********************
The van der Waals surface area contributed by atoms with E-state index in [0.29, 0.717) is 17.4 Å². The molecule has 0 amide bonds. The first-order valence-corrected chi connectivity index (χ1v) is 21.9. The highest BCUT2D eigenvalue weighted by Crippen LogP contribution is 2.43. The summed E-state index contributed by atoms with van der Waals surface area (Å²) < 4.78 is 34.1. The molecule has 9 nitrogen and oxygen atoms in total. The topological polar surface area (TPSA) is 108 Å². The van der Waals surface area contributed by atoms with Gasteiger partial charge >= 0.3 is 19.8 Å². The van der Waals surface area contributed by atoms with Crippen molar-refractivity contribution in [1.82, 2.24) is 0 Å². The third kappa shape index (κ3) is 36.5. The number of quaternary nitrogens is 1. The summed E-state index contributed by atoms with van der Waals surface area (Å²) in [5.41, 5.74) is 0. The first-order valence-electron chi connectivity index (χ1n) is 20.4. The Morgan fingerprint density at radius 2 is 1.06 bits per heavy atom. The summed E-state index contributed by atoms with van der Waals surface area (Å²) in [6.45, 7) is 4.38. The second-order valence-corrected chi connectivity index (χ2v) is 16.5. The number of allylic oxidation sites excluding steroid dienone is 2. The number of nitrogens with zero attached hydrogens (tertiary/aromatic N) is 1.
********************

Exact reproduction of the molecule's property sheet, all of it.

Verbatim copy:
The van der Waals surface area contributed by atoms with E-state index in [0.29, 0.717) is 17.4 Å². The molecule has 0 amide bonds. The first-order valence-corrected chi connectivity index (χ1v) is 21.9. The highest BCUT2D eigenvalue weighted by Crippen LogP contribution is 2.43. The summed E-state index contributed by atoms with van der Waals surface area (Å²) < 4.78 is 34.1. The molecule has 9 nitrogen and oxygen atoms in total. The topological polar surface area (TPSA) is 108 Å². The van der Waals surface area contributed by atoms with Gasteiger partial charge >= 0.3 is 19.8 Å². The van der Waals surface area contributed by atoms with Crippen molar-refractivity contribution in [1.82, 2.24) is 0 Å². The third kappa shape index (κ3) is 36.5. The number of quaternary nitrogens is 1. The summed E-state index contributed by atoms with van der Waals surface area (Å²) in [5.41, 5.74) is 0. The first-order valence-electron chi connectivity index (χ1n) is 20.4. The Morgan fingerprint density at radius 2 is 1.06 bits per heavy atom. The summed E-state index contributed by atoms with van der Waals surface area (Å²) in [6.45, 7) is 4.38. The second-order valence-corrected chi connectivity index (χ2v) is 16.5. The number of allylic oxidation sites excluding steroid dienone is 2. The number of nitrogens with zero attached hydrogens (tertiary/aromatic N) is 1.